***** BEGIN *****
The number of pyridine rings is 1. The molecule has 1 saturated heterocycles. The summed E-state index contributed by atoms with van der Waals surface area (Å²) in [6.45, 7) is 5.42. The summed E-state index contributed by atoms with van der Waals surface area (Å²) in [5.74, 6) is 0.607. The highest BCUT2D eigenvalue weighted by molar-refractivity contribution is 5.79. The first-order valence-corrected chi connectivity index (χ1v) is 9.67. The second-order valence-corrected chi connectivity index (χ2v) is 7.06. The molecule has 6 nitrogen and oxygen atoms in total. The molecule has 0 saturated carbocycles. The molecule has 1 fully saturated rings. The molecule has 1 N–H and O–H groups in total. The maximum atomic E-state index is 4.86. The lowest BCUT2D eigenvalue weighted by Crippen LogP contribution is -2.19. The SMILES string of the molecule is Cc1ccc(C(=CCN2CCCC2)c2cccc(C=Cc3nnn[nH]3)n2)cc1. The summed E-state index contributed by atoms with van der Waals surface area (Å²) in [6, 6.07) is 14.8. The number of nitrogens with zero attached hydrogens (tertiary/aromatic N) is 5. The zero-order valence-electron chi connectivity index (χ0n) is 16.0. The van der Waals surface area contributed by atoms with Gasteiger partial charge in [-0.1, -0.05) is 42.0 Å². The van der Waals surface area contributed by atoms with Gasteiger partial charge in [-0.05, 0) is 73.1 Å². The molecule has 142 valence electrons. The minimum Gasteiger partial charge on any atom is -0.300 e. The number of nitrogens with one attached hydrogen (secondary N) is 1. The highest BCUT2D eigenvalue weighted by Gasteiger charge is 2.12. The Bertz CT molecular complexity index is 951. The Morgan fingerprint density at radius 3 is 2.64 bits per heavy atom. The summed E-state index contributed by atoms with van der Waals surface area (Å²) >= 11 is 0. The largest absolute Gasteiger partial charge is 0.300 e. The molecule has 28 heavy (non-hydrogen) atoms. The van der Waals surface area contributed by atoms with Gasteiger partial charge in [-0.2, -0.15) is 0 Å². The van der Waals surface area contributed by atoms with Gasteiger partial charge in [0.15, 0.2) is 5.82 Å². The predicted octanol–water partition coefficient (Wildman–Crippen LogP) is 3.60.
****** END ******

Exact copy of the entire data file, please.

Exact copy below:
The number of pyridine rings is 1. The molecule has 1 saturated heterocycles. The summed E-state index contributed by atoms with van der Waals surface area (Å²) in [6.45, 7) is 5.42. The summed E-state index contributed by atoms with van der Waals surface area (Å²) in [5.74, 6) is 0.607. The highest BCUT2D eigenvalue weighted by molar-refractivity contribution is 5.79. The first-order valence-corrected chi connectivity index (χ1v) is 9.67. The second-order valence-corrected chi connectivity index (χ2v) is 7.06. The molecule has 6 nitrogen and oxygen atoms in total. The molecule has 0 saturated carbocycles. The molecule has 1 fully saturated rings. The molecule has 1 N–H and O–H groups in total. The maximum atomic E-state index is 4.86. The lowest BCUT2D eigenvalue weighted by Crippen LogP contribution is -2.19. The SMILES string of the molecule is Cc1ccc(C(=CCN2CCCC2)c2cccc(C=Cc3nnn[nH]3)n2)cc1. The summed E-state index contributed by atoms with van der Waals surface area (Å²) in [6, 6.07) is 14.8. The number of nitrogens with zero attached hydrogens (tertiary/aromatic N) is 5. The zero-order valence-electron chi connectivity index (χ0n) is 16.0. The van der Waals surface area contributed by atoms with Gasteiger partial charge in [-0.1, -0.05) is 42.0 Å². The van der Waals surface area contributed by atoms with Gasteiger partial charge in [-0.05, 0) is 73.1 Å². The molecule has 142 valence electrons. The minimum Gasteiger partial charge on any atom is -0.300 e. The number of nitrogens with one attached hydrogen (secondary N) is 1. The highest BCUT2D eigenvalue weighted by Gasteiger charge is 2.12. The Bertz CT molecular complexity index is 951. The Morgan fingerprint density at radius 3 is 2.64 bits per heavy atom. The summed E-state index contributed by atoms with van der Waals surface area (Å²) >= 11 is 0. The largest absolute Gasteiger partial charge is 0.300 e. The molecule has 28 heavy (non-hydrogen) atoms. The van der Waals surface area contributed by atoms with Gasteiger partial charge in [-0.2, -0.15) is 0 Å². The van der Waals surface area contributed by atoms with Gasteiger partial charge in [0.15, 0.2) is 5.82 Å². The predicted octanol–water partition coefficient (Wildman–Crippen LogP) is 3.60.